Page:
Innovation at the Leadership Table: First, they have a high-ranking staff person dedicated to the future in their Deputy COO and Chief Innovation Officer, Simona Gamba. How many festivals have dedicated an entire position to innovation? I have no idea, but I bet it’s not many, and I don’t know of any within the US. Simona is working with the Managing Director, Raphaël Brunschwig, no slouch himself when it comes to innovation, and an entire team on thinking about how to innovate for the future of film festivals. In my experience, it’s hard for organizations to think about innovating for the future, because they’re busy putting on the show. Having a team member who is 100% focused on this aspect is super smart, and more festivals - and other for- and non-profits should do the same. I’ve seen a copy of her planning for the future, and it’s a deck that is 75+ pages long, but every one of those pages is part of a smart plan, with room for changes as the world shifts.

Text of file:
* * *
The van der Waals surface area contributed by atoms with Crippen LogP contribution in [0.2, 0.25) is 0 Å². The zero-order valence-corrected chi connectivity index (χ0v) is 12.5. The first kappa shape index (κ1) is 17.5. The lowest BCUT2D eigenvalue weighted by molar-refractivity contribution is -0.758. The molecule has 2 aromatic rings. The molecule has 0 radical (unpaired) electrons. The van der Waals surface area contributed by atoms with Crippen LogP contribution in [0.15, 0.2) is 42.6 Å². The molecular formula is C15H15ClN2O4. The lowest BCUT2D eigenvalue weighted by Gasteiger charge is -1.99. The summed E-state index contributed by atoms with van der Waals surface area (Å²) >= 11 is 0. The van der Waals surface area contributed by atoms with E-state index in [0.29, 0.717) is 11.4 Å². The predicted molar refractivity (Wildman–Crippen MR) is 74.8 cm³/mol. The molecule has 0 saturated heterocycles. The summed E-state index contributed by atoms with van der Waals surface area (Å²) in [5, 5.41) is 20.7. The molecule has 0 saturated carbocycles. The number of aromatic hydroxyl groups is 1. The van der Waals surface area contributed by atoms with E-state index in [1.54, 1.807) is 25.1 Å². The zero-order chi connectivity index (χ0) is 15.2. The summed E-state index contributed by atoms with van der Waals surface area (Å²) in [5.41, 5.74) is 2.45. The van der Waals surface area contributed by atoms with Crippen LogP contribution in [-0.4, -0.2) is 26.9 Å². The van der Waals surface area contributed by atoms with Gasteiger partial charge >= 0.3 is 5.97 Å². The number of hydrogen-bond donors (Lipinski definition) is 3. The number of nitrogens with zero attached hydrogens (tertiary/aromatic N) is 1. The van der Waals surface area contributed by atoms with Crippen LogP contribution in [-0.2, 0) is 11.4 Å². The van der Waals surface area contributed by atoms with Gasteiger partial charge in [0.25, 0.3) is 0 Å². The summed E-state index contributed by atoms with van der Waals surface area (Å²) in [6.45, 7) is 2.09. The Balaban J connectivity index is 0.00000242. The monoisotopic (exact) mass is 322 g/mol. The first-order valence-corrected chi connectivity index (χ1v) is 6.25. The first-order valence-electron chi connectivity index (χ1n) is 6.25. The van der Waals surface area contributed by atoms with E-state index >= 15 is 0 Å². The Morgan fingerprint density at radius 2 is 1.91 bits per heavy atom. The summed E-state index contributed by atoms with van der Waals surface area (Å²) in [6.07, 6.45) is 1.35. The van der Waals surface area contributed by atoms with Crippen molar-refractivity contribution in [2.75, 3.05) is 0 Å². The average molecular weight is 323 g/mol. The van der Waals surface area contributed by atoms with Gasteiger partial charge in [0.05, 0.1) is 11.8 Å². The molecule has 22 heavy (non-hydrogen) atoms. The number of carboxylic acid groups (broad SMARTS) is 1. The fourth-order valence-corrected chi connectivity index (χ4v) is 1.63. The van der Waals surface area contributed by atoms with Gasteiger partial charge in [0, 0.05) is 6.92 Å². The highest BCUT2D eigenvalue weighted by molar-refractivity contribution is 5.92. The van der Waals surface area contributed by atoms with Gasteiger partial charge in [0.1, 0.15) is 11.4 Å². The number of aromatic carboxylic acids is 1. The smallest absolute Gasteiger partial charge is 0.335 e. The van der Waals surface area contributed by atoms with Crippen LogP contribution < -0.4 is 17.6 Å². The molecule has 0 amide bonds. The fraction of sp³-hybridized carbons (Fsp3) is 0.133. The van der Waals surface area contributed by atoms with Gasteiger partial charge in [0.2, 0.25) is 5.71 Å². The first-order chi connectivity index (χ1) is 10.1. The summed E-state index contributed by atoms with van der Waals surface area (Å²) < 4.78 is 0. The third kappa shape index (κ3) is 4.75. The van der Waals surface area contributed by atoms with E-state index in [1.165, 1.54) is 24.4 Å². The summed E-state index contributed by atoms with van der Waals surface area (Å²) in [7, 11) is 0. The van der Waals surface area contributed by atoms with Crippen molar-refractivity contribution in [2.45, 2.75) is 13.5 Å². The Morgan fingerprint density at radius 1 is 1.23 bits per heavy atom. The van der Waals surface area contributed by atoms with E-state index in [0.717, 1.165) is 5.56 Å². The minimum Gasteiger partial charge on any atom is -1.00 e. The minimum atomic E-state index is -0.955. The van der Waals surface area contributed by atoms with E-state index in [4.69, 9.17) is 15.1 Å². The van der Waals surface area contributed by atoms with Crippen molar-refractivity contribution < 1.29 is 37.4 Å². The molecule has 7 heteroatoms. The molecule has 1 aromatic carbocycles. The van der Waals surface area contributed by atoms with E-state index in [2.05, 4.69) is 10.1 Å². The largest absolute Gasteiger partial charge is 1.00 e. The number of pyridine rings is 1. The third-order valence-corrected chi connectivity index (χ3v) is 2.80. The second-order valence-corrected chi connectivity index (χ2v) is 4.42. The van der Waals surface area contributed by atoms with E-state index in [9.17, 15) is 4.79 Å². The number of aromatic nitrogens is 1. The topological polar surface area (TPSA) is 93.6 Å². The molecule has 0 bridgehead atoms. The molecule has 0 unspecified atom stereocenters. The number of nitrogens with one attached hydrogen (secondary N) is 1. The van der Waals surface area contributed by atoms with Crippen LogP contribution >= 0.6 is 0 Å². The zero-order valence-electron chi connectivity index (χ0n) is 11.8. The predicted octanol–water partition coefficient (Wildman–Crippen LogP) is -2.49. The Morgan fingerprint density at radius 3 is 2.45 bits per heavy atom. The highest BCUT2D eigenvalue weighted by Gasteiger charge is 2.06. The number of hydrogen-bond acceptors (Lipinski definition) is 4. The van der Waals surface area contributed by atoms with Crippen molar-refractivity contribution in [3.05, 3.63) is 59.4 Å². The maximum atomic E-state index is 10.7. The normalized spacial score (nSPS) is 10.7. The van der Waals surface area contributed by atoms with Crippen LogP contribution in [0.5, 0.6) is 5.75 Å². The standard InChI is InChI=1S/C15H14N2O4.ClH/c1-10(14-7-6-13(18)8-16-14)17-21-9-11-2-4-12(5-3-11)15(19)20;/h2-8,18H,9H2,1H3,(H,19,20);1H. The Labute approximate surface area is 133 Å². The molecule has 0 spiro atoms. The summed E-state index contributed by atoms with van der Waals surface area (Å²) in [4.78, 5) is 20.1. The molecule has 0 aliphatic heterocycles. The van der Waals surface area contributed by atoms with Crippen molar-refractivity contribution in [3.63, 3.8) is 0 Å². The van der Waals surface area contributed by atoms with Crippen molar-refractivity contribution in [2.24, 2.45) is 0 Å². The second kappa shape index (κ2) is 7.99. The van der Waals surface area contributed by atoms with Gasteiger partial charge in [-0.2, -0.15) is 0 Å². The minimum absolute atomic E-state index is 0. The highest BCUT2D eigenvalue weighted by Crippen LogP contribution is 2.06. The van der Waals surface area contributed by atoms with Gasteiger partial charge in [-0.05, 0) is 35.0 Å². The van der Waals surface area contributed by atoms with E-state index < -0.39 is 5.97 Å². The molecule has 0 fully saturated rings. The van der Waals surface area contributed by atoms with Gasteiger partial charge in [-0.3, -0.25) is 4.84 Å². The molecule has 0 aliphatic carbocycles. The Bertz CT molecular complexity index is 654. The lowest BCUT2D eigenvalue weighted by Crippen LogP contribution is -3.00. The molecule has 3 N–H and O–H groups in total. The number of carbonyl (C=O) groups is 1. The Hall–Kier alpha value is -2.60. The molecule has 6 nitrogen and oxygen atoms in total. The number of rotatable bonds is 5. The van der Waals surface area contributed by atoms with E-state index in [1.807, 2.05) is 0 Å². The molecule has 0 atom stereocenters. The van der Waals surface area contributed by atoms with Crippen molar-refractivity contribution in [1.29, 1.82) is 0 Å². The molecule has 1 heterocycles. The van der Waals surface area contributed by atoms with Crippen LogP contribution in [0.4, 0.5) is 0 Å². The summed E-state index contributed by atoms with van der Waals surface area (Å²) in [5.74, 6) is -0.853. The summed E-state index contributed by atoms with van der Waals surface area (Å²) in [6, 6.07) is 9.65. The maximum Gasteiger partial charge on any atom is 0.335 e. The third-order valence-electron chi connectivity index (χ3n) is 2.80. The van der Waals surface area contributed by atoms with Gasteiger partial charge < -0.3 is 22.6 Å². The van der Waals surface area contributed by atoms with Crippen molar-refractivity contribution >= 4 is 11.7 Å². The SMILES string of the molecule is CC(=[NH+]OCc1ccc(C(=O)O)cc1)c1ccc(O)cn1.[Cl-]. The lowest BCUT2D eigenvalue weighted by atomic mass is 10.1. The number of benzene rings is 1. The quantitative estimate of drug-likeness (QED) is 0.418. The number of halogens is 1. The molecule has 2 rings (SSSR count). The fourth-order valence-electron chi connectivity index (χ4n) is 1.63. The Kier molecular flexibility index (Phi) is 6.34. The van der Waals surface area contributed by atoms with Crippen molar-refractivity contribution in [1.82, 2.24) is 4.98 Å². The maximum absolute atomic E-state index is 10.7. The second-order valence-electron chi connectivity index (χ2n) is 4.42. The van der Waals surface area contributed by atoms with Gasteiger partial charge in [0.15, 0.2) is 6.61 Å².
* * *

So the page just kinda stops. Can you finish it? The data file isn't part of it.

With Academic Support: She’s lucky to be able to collaborate with an academic focused on the same thing, as Locarno now has a professor in residence at a local university. Kevin B. Lee is the Locarno Film Festival Professor for the Future of Cinema and Audiovisual Arts at USI Università della Svizzera Italiana. If few fests have a Chief Innovation Officer, I’m betting fewer still have a professor for the future of cinema in residence at their festival. In fact, at most film fests, the connection to the academic world is usually limited to having someone from the academy on their selection committee, or maybe on their board. But Locarno is taking this many steps further, by having an academic focused on the future who can advise them on where they should be going with their programs, as well as working with those programs, starting new ones and hosting a ton of panels and Q&A’s with a much smarter perspective than is the norm. This is yet another sign that the fest is focused on the future.